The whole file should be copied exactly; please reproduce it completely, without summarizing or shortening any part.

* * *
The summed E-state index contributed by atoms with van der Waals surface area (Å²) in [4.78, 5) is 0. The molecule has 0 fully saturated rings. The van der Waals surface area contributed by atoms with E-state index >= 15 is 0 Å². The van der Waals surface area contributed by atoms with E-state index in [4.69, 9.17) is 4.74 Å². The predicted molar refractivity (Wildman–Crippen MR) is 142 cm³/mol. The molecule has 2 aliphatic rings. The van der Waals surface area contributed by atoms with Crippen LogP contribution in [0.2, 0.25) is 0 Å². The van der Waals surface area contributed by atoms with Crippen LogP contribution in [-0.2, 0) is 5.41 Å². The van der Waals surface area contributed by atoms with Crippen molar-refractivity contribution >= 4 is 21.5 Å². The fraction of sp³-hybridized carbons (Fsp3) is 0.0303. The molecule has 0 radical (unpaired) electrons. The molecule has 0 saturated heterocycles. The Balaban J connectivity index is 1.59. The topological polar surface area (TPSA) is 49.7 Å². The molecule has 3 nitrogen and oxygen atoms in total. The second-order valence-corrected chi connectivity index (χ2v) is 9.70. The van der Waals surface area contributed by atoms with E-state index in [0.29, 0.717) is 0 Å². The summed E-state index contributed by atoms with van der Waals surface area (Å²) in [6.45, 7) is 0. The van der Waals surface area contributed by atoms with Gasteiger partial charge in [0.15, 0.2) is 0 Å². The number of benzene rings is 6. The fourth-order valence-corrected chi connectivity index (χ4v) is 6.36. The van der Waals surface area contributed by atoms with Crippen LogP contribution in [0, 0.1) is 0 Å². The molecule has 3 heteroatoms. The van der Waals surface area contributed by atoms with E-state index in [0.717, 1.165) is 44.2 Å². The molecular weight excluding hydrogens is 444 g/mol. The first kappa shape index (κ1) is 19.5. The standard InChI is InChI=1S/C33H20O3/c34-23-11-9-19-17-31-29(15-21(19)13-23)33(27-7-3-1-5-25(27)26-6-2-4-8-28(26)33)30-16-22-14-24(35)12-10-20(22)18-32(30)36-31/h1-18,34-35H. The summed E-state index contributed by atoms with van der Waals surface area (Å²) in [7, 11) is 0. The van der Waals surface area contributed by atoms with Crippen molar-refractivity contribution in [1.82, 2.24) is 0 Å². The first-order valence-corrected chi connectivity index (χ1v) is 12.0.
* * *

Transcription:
The summed E-state index contributed by atoms with van der Waals surface area (Å²) in [4.78, 5) is 0. The molecule has 0 fully saturated rings. The van der Waals surface area contributed by atoms with E-state index >= 15 is 0 Å². The van der Waals surface area contributed by atoms with E-state index in [4.69, 9.17) is 4.74 Å². The predicted molar refractivity (Wildman–Crippen MR) is 142 cm³/mol. The molecule has 2 aliphatic rings. The van der Waals surface area contributed by atoms with Crippen LogP contribution in [0.2, 0.25) is 0 Å². The van der Waals surface area contributed by atoms with Crippen LogP contribution in [-0.2, 0) is 5.41 Å². The van der Waals surface area contributed by atoms with Crippen molar-refractivity contribution >= 4 is 21.5 Å². The fraction of sp³-hybridized carbons (Fsp3) is 0.0303. The molecule has 0 radical (unpaired) electrons. The molecule has 0 saturated heterocycles. The Balaban J connectivity index is 1.59. The topological polar surface area (TPSA) is 49.7 Å². The molecule has 3 nitrogen and oxygen atoms in total. The second-order valence-corrected chi connectivity index (χ2v) is 9.70. The van der Waals surface area contributed by atoms with E-state index in [0.29, 0.717) is 0 Å². The summed E-state index contributed by atoms with van der Waals surface area (Å²) in [6.45, 7) is 0. The van der Waals surface area contributed by atoms with Gasteiger partial charge in [0.15, 0.2) is 0 Å². The number of benzene rings is 6. The fourth-order valence-corrected chi connectivity index (χ4v) is 6.36. The van der Waals surface area contributed by atoms with Crippen LogP contribution in [0, 0.1) is 0 Å². The molecule has 3 heteroatoms. The van der Waals surface area contributed by atoms with E-state index in [0.717, 1.165) is 44.2 Å². The molecular weight excluding hydrogens is 444 g/mol. The first kappa shape index (κ1) is 19.5. The standard InChI is InChI=1S/C33H20O3/c34-23-11-9-19-17-31-29(15-21(19)13-23)33(27-7-3-1-5-25(27)26-6-2-4-8-28(26)33)30-16-22-14-24(35)12-10-20(22)18-32(30)36-31/h1-18,34-35H. The summed E-state index contributed by atoms with van der Waals surface area (Å²) in [7, 11) is 0. The van der Waals surface area contributed by atoms with Crippen molar-refractivity contribution in [1.82, 2.24) is 0 Å². The first-order valence-corrected chi connectivity index (χ1v) is 12.0.